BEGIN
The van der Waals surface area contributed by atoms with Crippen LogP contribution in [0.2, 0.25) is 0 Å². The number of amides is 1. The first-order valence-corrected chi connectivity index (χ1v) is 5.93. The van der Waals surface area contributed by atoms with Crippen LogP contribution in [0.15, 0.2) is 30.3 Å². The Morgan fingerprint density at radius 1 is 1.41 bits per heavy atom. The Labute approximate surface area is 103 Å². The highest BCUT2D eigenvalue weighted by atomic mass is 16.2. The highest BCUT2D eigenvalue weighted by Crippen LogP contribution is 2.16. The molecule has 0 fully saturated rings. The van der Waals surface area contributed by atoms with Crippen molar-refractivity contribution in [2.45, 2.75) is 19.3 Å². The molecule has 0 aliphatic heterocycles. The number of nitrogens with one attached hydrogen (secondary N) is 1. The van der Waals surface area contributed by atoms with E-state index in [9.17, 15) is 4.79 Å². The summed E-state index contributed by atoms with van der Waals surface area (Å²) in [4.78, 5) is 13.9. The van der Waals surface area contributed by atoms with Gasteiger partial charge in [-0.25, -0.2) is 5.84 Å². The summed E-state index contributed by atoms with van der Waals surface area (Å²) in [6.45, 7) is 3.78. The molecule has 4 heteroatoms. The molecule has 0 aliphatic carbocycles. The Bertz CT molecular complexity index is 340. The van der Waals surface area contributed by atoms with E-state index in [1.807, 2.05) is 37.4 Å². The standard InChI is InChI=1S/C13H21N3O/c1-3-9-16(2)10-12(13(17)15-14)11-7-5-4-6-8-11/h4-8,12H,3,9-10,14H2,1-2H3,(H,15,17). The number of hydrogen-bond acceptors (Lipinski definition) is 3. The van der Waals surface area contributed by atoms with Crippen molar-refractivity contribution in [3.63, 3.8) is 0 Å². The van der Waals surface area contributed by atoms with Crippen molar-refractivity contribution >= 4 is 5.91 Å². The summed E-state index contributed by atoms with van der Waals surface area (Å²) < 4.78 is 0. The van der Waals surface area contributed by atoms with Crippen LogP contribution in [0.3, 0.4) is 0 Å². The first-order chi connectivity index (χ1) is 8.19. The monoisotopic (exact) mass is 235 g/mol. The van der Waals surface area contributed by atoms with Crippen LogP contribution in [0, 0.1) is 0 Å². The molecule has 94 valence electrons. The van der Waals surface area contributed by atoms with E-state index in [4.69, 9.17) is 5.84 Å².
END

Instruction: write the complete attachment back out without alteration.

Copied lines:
The van der Waals surface area contributed by atoms with Crippen LogP contribution in [0.2, 0.25) is 0 Å². The number of amides is 1. The first-order valence-corrected chi connectivity index (χ1v) is 5.93. The van der Waals surface area contributed by atoms with Crippen LogP contribution in [0.15, 0.2) is 30.3 Å². The Morgan fingerprint density at radius 1 is 1.41 bits per heavy atom. The Labute approximate surface area is 103 Å². The highest BCUT2D eigenvalue weighted by atomic mass is 16.2. The highest BCUT2D eigenvalue weighted by Crippen LogP contribution is 2.16. The molecule has 0 fully saturated rings. The van der Waals surface area contributed by atoms with Crippen molar-refractivity contribution in [2.45, 2.75) is 19.3 Å². The molecule has 0 aliphatic heterocycles. The number of nitrogens with one attached hydrogen (secondary N) is 1. The van der Waals surface area contributed by atoms with E-state index in [9.17, 15) is 4.79 Å². The summed E-state index contributed by atoms with van der Waals surface area (Å²) in [4.78, 5) is 13.9. The van der Waals surface area contributed by atoms with Gasteiger partial charge in [-0.25, -0.2) is 5.84 Å². The summed E-state index contributed by atoms with van der Waals surface area (Å²) in [6.45, 7) is 3.78. The molecule has 4 heteroatoms. The molecule has 0 aliphatic carbocycles. The Bertz CT molecular complexity index is 340. The van der Waals surface area contributed by atoms with E-state index in [1.807, 2.05) is 37.4 Å². The standard InChI is InChI=1S/C13H21N3O/c1-3-9-16(2)10-12(13(17)15-14)11-7-5-4-6-8-11/h4-8,12H,3,9-10,14H2,1-2H3,(H,15,17). The number of hydrogen-bond acceptors (Lipinski definition) is 3. The van der Waals surface area contributed by atoms with Crippen molar-refractivity contribution in [3.63, 3.8) is 0 Å². The van der Waals surface area contributed by atoms with Crippen molar-refractivity contribution >= 4 is 5.91 Å². The summed E-state index contributed by atoms with van der Waals surface area (Å²) < 4.78 is 0. The van der Waals surface area contributed by atoms with Crippen LogP contribution in [0.3, 0.4) is 0 Å². The first-order chi connectivity index (χ1) is 8.19. The monoisotopic (exact) mass is 235 g/mol. The van der Waals surface area contributed by atoms with Crippen LogP contribution in [0, 0.1) is 0 Å². The molecule has 94 valence electrons. The van der Waals surface area contributed by atoms with E-state index in [4.69, 9.17) is 5.84 Å².